ELIZABETHTOWN — Elizabethtown Middle School kicked off its WATCH D.O.G.S. (Dads Of Great Students) program Tuesday evening and, when the rest of the county’s schools follow suit over the next several weeks, Bladen County Schools will become the first district in North Carolina to implement the mentoring program.
About 75 men — fathers, step-fathers, grandfathers and uncles — as well as a handful of women attended the hour-long get-together in the Cougars’ cafeteria.
“Dads and granddads really want to help, but they don’t really know how to,” said Valerie Newton, public relations and information director for Bladen County Schools. “This program gives them a way.”
WATCH D.O.G.S. is an innovative male involvement, educational initiative of the National Center for Fathering. Its goals include providing positive male role models for the students, demonstrating by their presence that education is important and providing an extra sets of eyes and ears to enhance school security and reduce bullying.
But in a nutshell, the program’s major goal can be summed up with two words: spending time.
“We as dads really do matter,” said Patrick Litzinger, a church-school partnership development coordinator with the regional United Methodist Church out of Wilmington. “Statistics show how a lack of a male role model in the home can affect a child’s life.
“So many children are in a love vacuum,” he added.
Litzinger, who presented the WATCH D.O.G.S. program on Tuesday, said he has visited numerous schools around the region recently, and almost all of them have very few men on staff. According to Elizabethtown Middle Principal Elizabeth Cole, the school currently has eight out of 48 employees who are men, which Lipzinger said was “more than usual in schools today.”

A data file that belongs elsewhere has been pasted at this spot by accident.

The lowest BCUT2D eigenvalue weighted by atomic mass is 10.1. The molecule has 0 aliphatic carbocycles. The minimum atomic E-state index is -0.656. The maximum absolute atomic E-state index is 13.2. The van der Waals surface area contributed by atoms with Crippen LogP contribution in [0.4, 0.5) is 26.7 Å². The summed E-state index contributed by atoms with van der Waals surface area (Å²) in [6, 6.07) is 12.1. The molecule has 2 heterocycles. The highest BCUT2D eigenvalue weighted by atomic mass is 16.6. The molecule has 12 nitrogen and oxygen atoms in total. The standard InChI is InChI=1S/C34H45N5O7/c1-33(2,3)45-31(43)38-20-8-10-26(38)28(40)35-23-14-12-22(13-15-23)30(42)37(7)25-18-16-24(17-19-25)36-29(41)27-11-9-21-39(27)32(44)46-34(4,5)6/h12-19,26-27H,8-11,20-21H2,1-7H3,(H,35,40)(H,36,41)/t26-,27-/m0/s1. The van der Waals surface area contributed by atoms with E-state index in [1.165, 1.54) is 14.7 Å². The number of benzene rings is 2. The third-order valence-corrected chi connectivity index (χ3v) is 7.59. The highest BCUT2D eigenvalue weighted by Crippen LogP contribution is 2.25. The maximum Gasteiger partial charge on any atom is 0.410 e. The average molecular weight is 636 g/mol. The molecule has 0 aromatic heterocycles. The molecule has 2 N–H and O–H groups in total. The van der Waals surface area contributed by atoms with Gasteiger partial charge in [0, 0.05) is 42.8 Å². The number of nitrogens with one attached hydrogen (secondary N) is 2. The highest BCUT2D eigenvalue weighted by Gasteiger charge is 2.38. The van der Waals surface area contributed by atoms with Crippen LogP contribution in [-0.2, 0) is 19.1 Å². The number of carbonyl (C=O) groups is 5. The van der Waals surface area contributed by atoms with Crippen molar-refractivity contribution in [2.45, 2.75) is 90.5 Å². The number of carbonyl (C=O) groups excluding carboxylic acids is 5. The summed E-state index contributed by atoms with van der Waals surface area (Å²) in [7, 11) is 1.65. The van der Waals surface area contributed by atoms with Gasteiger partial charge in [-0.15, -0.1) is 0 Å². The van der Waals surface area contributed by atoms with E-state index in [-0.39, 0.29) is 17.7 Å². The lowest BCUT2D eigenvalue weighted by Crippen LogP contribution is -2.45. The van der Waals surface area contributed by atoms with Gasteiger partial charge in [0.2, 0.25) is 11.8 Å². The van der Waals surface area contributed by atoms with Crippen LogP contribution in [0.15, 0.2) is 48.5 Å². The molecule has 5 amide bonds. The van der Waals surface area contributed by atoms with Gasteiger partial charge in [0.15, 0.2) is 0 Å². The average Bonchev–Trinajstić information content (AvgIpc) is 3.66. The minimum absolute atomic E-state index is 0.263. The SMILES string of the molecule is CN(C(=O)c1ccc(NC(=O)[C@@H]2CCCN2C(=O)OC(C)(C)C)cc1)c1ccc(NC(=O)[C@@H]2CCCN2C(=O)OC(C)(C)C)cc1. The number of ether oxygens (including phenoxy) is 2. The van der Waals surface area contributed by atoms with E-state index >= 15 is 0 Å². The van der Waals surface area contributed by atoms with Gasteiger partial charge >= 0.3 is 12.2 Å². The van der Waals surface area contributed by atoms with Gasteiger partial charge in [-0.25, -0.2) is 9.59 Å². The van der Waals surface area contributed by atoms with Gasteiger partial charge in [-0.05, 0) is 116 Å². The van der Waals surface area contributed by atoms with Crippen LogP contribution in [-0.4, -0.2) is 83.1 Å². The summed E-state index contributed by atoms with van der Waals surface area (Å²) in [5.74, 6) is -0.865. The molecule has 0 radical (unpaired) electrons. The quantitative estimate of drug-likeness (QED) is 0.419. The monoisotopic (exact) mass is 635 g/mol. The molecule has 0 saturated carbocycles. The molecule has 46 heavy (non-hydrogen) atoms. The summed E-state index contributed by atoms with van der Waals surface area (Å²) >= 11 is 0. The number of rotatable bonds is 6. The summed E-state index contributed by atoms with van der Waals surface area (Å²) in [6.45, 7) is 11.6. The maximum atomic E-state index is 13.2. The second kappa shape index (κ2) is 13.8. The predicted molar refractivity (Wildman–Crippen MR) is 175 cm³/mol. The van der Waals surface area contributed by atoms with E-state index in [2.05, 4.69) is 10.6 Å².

The program encourages men in the community — either those who have children in the school and/or those with local churches who simply want to volunteer their time to mentor — to spend at least one day during the school year by helping at the school in a variety of areas.
“Guys, you may be asked to help greet students as they arrive at school, or walk the cafeteria and interact with the students during lunch, sit in your child’s classroom for a class or two, help a student with their reading or math, be a presence on the playground during recess or walk the halls when classes are changing,” Litzinger said. “But whatever it is you find yourself doing, I promise you that you will be seen almost as a rock star and you’ll want more of that.”
Although the D.O.G.S. are only asked to give one day during the entire school year, they are invited to give as much time as they would like. In addition, they may, because of employment constraints, help at the school for a couple hours at a time.
After a pizza, beverage and cookies dinner — provided by Campbell Oil and the Minuteman — those in attendance were asked to fill out a registration form and then put their names on a sticker to be placed on a calendar of the school year on the date they would first like to volunteer.
Newton said the next kickoff of the program at a county school would be in a couple of weeks.
W. Curt Vincent can be reached by calling 910-862-4163.